Ease of Doing Business

The World Bank just killed the publication of their ‘Doing Business’ report because of the irregularities in its compilation. Irrespective, governments must focus on removing impediments to accelerating business. The examples above seem to indicate that this is central to GOI’s agenda.

The revoking of retrospective taxes, the formation of the National Asset Reconstruction Co Ltd (NARCL) and the India Debt Resolution Co Ltd (IDRCL) to tackle non-performing assets (NPAs), and GST refinements are working. Various PLI schemes - for automobiles and auto components, chemicals, food processing, renewable energy and white goods etc. – are working too. Export performance is also up 45% over the last 3 months, and could well be 1.5 times of pre-pandemic levels. All of this signals the right intent.

But there’s so much more to do

Here are some top of mind issues. Provisions relating to depreciation on goodwill and taxes on slump sales have been amended retrospectively in the 2021 budget. Several companies who had paid advance taxes in 2020 have now been asked to pay taxes and interest.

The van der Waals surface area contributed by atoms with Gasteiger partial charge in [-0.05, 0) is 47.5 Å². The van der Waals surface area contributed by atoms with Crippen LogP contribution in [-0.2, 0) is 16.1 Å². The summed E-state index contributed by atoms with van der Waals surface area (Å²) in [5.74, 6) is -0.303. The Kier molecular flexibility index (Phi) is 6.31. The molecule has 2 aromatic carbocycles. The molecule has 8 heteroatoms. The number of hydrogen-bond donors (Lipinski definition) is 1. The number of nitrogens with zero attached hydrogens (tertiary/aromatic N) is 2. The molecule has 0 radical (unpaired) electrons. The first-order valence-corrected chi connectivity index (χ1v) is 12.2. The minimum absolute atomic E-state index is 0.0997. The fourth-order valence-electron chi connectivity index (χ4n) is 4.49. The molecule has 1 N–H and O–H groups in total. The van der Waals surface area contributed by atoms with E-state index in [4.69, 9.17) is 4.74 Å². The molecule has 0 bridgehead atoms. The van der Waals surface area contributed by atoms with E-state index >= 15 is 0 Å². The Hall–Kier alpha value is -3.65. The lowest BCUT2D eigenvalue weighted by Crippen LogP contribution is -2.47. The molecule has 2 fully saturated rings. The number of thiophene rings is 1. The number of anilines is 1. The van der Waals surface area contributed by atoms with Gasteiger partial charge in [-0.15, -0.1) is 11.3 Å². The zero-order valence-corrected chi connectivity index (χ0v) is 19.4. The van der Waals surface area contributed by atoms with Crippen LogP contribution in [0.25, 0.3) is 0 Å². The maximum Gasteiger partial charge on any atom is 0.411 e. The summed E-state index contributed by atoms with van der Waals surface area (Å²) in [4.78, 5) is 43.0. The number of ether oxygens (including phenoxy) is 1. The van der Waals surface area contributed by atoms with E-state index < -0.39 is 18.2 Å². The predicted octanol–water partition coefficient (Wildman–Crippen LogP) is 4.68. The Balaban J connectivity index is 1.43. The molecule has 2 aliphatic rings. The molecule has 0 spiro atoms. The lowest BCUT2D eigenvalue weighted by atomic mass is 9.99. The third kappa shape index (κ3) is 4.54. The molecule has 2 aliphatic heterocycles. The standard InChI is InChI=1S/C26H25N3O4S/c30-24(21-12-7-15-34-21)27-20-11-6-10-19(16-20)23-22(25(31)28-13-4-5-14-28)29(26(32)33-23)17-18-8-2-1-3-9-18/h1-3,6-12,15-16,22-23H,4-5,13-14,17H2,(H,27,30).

There’s the matter of bidding for government business. The overemphasis on the lowest cost has diminished the focus on quality. A recent article in ET suggested a quality-cum-cost-based selection, assigning clear weightages to multiple technical parameters, while factoring in cost.

And then there’s the major issue of delayed payments, where every effort is made to delay even legitimate payments for goods supplied or services rendered. Just the paperwork involved is mind boggling. When cash flows are stalled, works slows down or stops, hurting the company in question and many others in the ecosystem, including smaller ones who can ill afford such hiccups. We see this as much in the private sector too.

Government and industry are like motorcycle riders in a dome. Mutual trust, non-adversarial goals and steady acceleration will prevent precipitous decline.

Views expressed are personal.